Kendra Kintzi

Ph.D. Candidate, Development Sociology

Research focus

  • Energy
  • Climate change
  • Digital mobilization
  • Smart infrastructure
  • Middle East


Kendra Kintzi is a human geographer whose research engages the material politics of renewable and smart energy development. Rooted in the Middle East, her work draws together theory and methods from political ecology, critical political economy, and digital geography to question the relationship between energy and political power. She employs ethnographic, archival, and digital geographic methods, and she centers intersectional feminist approaches in asking how urban communities in Jordan experience and shape processes of environmental and infrastructural change. Prior to coming to Cornell, Kendra managed impact evaluations for a multimillion-dollar portfolio of infrastructure development projects across the Middle East, Africa, and Southeast Asia. Originally from California, Kendra earned dual B.A. degrees in Development Studies and Comparative Literature from the University of California, Berkeley, where she graduated with highest honors in the major.


  • Master of Science in Development Sociology, Cornell University
  • Bachelor of Arts in Development Studies and Comparative Literature, University of California, Berkeley (Highest Honors in Development Studies)


  • Oulo, B., Sidle, A.A., Kintzi, K., Mwangi, M., Akello, I. (2021). “Understanding the Barriers to Girls’ School Return: Girls’ Voices from the Frontline of the COVID-19 Pandemic in East Africa.” AMPLIFY Girls Research Brief. Nairobi, Kenya.
  • Kintzi, K. (2020). Review of the book THE LICIT LIFE OF CAPITALISM: U.S. Oil in Equatorial Guinea, by Hannah Appel. Geographical Review. DOI: 10.1080/00167428.2020.1851081.
  • Kintzi, K. (2019). Natural Gas for Development? Understanding the opportunities and challenges for gas in a context of climate change. Oxfam Research Backgrounder Series, 1-89.

Thesis & committee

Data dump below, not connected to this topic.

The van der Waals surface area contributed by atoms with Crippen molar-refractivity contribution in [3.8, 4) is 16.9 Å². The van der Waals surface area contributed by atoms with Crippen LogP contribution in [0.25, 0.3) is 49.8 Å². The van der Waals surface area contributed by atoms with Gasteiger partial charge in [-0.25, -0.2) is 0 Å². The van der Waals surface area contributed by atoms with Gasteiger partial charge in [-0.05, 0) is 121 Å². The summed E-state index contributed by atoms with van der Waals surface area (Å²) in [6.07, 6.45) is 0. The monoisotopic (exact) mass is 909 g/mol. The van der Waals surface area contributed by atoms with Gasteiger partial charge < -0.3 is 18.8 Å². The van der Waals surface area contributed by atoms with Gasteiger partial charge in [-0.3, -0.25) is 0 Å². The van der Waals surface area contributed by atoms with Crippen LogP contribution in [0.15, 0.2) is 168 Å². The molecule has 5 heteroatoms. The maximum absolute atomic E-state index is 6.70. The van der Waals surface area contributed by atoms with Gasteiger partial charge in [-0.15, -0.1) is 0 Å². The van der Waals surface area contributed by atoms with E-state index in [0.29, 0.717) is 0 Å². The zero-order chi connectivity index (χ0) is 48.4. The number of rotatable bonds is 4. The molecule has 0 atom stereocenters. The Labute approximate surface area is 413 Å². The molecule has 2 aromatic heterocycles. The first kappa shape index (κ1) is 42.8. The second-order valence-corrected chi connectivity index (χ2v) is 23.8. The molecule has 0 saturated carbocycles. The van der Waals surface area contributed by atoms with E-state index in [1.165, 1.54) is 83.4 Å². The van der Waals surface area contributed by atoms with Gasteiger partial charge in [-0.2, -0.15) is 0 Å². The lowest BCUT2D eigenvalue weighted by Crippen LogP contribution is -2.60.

Kendra’s dissertation project is entitled “Glittering Metropolis: Cultivating Renewability in the Land of the Sun.” It explores how renewable energy transition shapes the terrain of political action, focusing on Jordan’s ambitious renewable and smart energy development program. Drawing on sixteen months of ethnographic fieldwork based in Amman, her dissertation contributes to critical scholarship on the uneven development of global digital infrastructures and the evolving urban impacts of decarbonization. Kendra is advised by Lori Leonard (chair), Wendy Wolford, Jenny Goldstein, and Mostafa Minawi.

Current grants 

  • 2021: Fulbright-Hays DDRA Fellow, US Department of Education (declined)
  • 2021: Pruitt Dissertation Research Fellowship, Society of Woman Geographers
  • 2021: Pre-Doctoral Fellowship, Council of American Overseas Research Centers
  • 2021: Andrew W. Mellon Student Research Grant, Cornell Graduate School
  • 2021: Qualitative and Interpretive Research Institute Small Grant, Cornell Center for Social Science
  • 2019: Fulbright US Student Research Award and Critical Language Enhancement Award, US Department of State
  • 2019: National Science Foundation Graduate Research Fellowship, Honorable Mention

Awards & honors

  • 2019: Taietz Award for best graduate student conference paper, College of Agriculture and Life Sciences

Connect with Kendra